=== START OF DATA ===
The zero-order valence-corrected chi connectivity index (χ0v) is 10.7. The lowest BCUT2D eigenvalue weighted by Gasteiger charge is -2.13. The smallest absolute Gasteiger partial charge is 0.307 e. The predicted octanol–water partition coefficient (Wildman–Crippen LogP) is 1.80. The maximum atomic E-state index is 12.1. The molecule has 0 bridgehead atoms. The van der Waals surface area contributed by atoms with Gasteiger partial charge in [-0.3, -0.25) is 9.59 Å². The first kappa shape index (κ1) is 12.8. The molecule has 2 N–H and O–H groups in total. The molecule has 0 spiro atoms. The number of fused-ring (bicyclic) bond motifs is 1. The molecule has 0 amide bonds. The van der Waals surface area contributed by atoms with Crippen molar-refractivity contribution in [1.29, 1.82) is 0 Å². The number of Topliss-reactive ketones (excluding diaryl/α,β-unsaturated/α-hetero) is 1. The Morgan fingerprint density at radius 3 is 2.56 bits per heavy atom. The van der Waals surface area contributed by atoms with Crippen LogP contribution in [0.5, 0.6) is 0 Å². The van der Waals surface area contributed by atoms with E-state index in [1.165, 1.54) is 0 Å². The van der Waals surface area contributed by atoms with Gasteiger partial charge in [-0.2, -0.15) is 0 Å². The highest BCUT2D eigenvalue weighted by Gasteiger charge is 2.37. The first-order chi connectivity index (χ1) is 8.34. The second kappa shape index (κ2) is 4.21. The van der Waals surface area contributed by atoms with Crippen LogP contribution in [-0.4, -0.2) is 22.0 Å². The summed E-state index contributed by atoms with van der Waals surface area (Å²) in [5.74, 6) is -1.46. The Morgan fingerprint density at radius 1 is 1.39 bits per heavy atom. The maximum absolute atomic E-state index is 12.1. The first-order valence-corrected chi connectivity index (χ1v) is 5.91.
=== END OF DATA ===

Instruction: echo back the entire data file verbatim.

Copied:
The zero-order valence-corrected chi connectivity index (χ0v) is 10.7. The lowest BCUT2D eigenvalue weighted by Gasteiger charge is -2.13. The smallest absolute Gasteiger partial charge is 0.307 e. The predicted octanol–water partition coefficient (Wildman–Crippen LogP) is 1.80. The maximum atomic E-state index is 12.1. The molecule has 0 bridgehead atoms. The van der Waals surface area contributed by atoms with Gasteiger partial charge in [-0.3, -0.25) is 9.59 Å². The first kappa shape index (κ1) is 12.8. The molecule has 2 N–H and O–H groups in total. The molecule has 0 spiro atoms. The number of fused-ring (bicyclic) bond motifs is 1. The molecule has 0 amide bonds. The van der Waals surface area contributed by atoms with Crippen molar-refractivity contribution in [1.29, 1.82) is 0 Å². The number of Topliss-reactive ketones (excluding diaryl/α,β-unsaturated/α-hetero) is 1. The Morgan fingerprint density at radius 3 is 2.56 bits per heavy atom. The van der Waals surface area contributed by atoms with Crippen LogP contribution in [0.5, 0.6) is 0 Å². The van der Waals surface area contributed by atoms with E-state index in [1.165, 1.54) is 0 Å². The van der Waals surface area contributed by atoms with Gasteiger partial charge in [-0.2, -0.15) is 0 Å². The highest BCUT2D eigenvalue weighted by Gasteiger charge is 2.37. The first-order chi connectivity index (χ1) is 8.34. The second kappa shape index (κ2) is 4.21. The van der Waals surface area contributed by atoms with Crippen LogP contribution in [-0.4, -0.2) is 22.0 Å². The summed E-state index contributed by atoms with van der Waals surface area (Å²) in [5.74, 6) is -1.46. The Morgan fingerprint density at radius 1 is 1.39 bits per heavy atom. The maximum absolute atomic E-state index is 12.1. The first-order valence-corrected chi connectivity index (χ1v) is 5.91.